October 2018 saw aviation history – the first commercial flight using sustainable aviation fuel took to the skies, transporting passengers from Orlando, FL to London. Since that time, though, while much has been written on sustainable aviation fuel, it’s a resource that remains very much under development. The technology to produce this type of fuel is simply not progressing at the pace airlines, and those who use them, would like it to be, yet it remains a priority. Why does it matter so much to airlines? Northwest Advanced Bio-Fuels, LLC CFO Bernard Asher and Manager David Smoot had a moment to sit down and explain the value proposition in a recent interview. 

A Simple Answer – Carbon Offset Requirements

The International Civil Aviation Organization (ICAO) is a specialized agency within the UN, and it was created to manage civil aviation at the global level. To date, over 190 countries have agreed to support the 2016 Carbon Offsetting and Reduction Scheme for International Aviation (CORSIA) mandate to address the reduction in greenhouse gas emissions from non-military sources. According to the agreement, by 2026, international airlines that are not in compliance with a reduction in their carbon footprints will have an annual obligation in the form of carbon offsets or penalties for every gallon of jet fuel they use for international air travel.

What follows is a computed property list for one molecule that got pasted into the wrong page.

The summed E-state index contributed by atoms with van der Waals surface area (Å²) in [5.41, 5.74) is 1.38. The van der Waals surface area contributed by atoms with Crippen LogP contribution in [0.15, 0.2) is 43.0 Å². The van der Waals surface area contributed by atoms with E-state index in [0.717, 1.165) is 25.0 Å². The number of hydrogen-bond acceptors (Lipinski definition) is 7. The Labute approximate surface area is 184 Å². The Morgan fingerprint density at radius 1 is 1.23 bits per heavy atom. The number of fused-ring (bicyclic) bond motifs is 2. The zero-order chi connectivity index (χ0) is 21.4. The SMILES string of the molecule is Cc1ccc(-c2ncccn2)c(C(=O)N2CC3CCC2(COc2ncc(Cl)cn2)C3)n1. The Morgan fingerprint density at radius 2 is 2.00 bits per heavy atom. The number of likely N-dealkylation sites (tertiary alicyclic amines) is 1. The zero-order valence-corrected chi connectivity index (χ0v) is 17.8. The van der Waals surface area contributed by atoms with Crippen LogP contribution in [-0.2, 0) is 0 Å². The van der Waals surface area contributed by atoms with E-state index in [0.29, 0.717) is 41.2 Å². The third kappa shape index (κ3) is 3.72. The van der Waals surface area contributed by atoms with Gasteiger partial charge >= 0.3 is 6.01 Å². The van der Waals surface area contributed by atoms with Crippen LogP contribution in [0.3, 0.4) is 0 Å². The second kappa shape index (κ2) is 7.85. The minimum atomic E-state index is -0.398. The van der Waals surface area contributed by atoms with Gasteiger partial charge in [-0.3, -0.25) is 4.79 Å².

Asher said, “If you have an airline that uses 200 million gallons of fuel for international flights and they haven’t met their obligation to reduce carbon emissions, they theoretically could be fined annually until they get in compliance. That means nearly every international airline could now be looking for renewable jet fuel.”

For many companies, this may be challenging because under the CORSIA mandate airlines will be required to buy carbon offsets to compensate for their growth in CO2 emissions and these “penalties” could be quite significant to airlines not in compliance.

Asher said, “I suspect we may see the State of California legislate a renewable fuels requirement for domestic flights themselves. Then, that’s going to put pressure on all airlines stressing the supply of renewable fuel even further.  If airlines can’t get the fuel, and they cannot fulfill their obligations, that may result in carbon offsets and penalties domestically as well.”

Where does Northwest Advanced Bio-Fuels (NWABF) come into the picture? They’re one of the biggest disrupters in the sustainable aviation fuel market today. NWABF will deploy a unique gasification process that takes green wood waste from hundreds of thousands of acres of timber feedstock and turns it into sustainable aviation fuel. They are one of the most advanced up and coming Developers with renewable jet fuel projects.

Their project is so advanced, Delta has invested $2 million to complete a sustainability study with NWABF to ensure their project is the perfect fit for this airline giant. “We are excited to partner with Delta Air Lines in lowering the airline’s carbon footprint and supporting Delta’s sustainability strategy,” said Dave Smoot, Manager of Northwest Advanced Bio-Fuels, LLC.  

Asher said, “The CORSIA Mandate is an overhang on all the airlines flying internationally. There’s a very senior transportation executive we know, who used to say, ‘There is nothing like a mandate to make a market.’ The reality is that the demand for sustainable aviation fuel is only growing, and Northwest Advanced Biofuels, LLC is in a place to make it happen. 

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